Station 3: Jigger removal.  At this station, Sole Hope workers would use a razor blade and a safety pin to dig out the jiggers.  While they were doing this, people from my team would be filling out the foot notes.  Every time a jigger was removed, they had to put a dot on the foot drawing to show its placement while also counting up the number of jiggers per foot as well as the total number of jiggers on that person.  Some people also had jiggers on their hands.  If anyone had over 20, they would receive a follow-up, or they would go to the Outreach House (more about that in a bit).

While the jigger removal was happening, Joe, the youngest member of our team, went around passing out lollipops.  Jigger infestations are painful, just like their removal.  The lollipops helped the kids to concentrate less on the pain.  There were some tears, but most of those kids sat so quietly while the Sole Hope workers removed the jiggers.  I was extremely impressed.  I don’t know if I would have been able to sit so still in that situation, no anesthetic helping to remove or even ease the pain.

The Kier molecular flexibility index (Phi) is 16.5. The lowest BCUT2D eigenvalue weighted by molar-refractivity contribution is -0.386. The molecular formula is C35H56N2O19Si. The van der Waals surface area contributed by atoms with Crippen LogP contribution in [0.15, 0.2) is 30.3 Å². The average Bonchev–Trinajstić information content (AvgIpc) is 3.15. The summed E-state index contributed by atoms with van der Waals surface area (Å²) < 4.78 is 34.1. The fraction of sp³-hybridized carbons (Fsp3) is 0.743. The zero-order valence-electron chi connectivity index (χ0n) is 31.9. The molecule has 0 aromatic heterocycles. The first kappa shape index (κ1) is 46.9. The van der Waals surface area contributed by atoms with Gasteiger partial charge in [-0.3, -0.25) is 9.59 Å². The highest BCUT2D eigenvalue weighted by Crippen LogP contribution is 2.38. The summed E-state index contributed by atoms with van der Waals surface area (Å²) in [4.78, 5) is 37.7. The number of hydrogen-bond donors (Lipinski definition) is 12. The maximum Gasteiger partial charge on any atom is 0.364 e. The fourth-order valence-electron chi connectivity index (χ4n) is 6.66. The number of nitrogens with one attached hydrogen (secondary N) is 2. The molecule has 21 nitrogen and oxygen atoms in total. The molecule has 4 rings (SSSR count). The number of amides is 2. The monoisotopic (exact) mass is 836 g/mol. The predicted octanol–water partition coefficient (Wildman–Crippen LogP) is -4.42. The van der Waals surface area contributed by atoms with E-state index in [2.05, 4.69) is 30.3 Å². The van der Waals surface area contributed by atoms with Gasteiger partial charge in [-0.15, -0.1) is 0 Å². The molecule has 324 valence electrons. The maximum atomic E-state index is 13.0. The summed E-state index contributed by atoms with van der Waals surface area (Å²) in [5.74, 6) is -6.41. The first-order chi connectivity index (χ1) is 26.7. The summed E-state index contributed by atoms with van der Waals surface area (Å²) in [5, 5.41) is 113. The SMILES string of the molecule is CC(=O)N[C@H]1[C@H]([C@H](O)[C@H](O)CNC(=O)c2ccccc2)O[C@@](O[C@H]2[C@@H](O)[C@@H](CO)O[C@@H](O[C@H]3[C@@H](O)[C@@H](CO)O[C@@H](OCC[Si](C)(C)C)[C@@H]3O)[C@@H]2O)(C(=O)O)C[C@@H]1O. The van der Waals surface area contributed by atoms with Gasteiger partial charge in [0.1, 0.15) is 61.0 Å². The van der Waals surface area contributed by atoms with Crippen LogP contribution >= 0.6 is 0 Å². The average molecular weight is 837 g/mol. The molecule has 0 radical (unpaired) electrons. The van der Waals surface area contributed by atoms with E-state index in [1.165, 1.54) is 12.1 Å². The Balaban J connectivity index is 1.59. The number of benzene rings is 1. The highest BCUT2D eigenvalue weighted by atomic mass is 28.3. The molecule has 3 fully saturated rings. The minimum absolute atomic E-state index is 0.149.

After the jiggers are removed, their feet are bandaged.

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Station 4: shoe fitting.  Each patient received a pair of the jean shoes in order to hopefully prevent a future jigger infestation.  They also have to be taught to wear those shoes every day.  Sole Hope has found that some patients avoid wearing the shoes because they don’t want to get them dirty.  They save them for church or for the holidays.  They have to be taught that the shoes are there to prevent jiggers, not just to be worn on special occasions.

After all of the 150 patients had finished having their jiggers removed, we were able to spend some time playing with the kids, both those who had had jiggers removed and the others who also attended that school.  It was fun getting to spend some time with them in addition to the actual clinic.